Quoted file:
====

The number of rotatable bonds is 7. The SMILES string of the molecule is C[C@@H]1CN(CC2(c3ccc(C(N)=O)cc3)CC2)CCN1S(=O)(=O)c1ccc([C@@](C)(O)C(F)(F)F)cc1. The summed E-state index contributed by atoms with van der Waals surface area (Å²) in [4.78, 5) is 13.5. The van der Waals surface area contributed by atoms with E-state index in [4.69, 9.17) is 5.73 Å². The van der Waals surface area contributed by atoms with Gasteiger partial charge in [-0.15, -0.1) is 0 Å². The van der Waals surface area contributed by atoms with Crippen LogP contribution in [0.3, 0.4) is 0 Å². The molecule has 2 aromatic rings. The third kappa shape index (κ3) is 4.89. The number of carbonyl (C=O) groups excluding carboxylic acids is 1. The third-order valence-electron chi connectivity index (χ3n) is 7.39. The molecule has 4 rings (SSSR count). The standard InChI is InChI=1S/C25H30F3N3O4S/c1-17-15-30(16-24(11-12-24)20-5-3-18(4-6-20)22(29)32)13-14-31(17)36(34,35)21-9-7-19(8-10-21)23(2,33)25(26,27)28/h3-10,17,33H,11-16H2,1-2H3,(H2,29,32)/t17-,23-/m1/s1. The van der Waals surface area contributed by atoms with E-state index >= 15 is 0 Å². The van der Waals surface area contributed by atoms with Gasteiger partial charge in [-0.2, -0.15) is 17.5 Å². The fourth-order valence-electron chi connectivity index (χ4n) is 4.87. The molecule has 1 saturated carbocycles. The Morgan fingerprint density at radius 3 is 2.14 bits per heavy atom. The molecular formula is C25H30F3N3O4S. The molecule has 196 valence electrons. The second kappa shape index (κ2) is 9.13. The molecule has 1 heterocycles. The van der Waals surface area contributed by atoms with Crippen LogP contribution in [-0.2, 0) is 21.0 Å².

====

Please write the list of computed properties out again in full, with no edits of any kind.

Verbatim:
The number of rotatable bonds is 7. The SMILES string of the molecule is C[C@@H]1CN(CC2(c3ccc(C(N)=O)cc3)CC2)CCN1S(=O)(=O)c1ccc([C@@](C)(O)C(F)(F)F)cc1. The summed E-state index contributed by atoms with van der Waals surface area (Å²) in [4.78, 5) is 13.5. The van der Waals surface area contributed by atoms with E-state index in [4.69, 9.17) is 5.73 Å². The van der Waals surface area contributed by atoms with Gasteiger partial charge in [-0.15, -0.1) is 0 Å². The van der Waals surface area contributed by atoms with Crippen LogP contribution in [0.3, 0.4) is 0 Å². The molecule has 2 aromatic rings. The third kappa shape index (κ3) is 4.89. The number of carbonyl (C=O) groups excluding carboxylic acids is 1. The third-order valence-electron chi connectivity index (χ3n) is 7.39. The molecule has 4 rings (SSSR count). The standard InChI is InChI=1S/C25H30F3N3O4S/c1-17-15-30(16-24(11-12-24)20-5-3-18(4-6-20)22(29)32)13-14-31(17)36(34,35)21-9-7-19(8-10-21)23(2,33)25(26,27)28/h3-10,17,33H,11-16H2,1-2H3,(H2,29,32)/t17-,23-/m1/s1. The van der Waals surface area contributed by atoms with E-state index >= 15 is 0 Å². The van der Waals surface area contributed by atoms with Gasteiger partial charge in [-0.2, -0.15) is 17.5 Å². The fourth-order valence-electron chi connectivity index (χ4n) is 4.87. The molecule has 1 saturated carbocycles. The Morgan fingerprint density at radius 3 is 2.14 bits per heavy atom. The molecular formula is C25H30F3N3O4S. The molecule has 196 valence electrons. The second kappa shape index (κ2) is 9.13. The molecule has 1 heterocycles. The van der Waals surface area contributed by atoms with Crippen LogP contribution in [-0.2, 0) is 21.0 Å².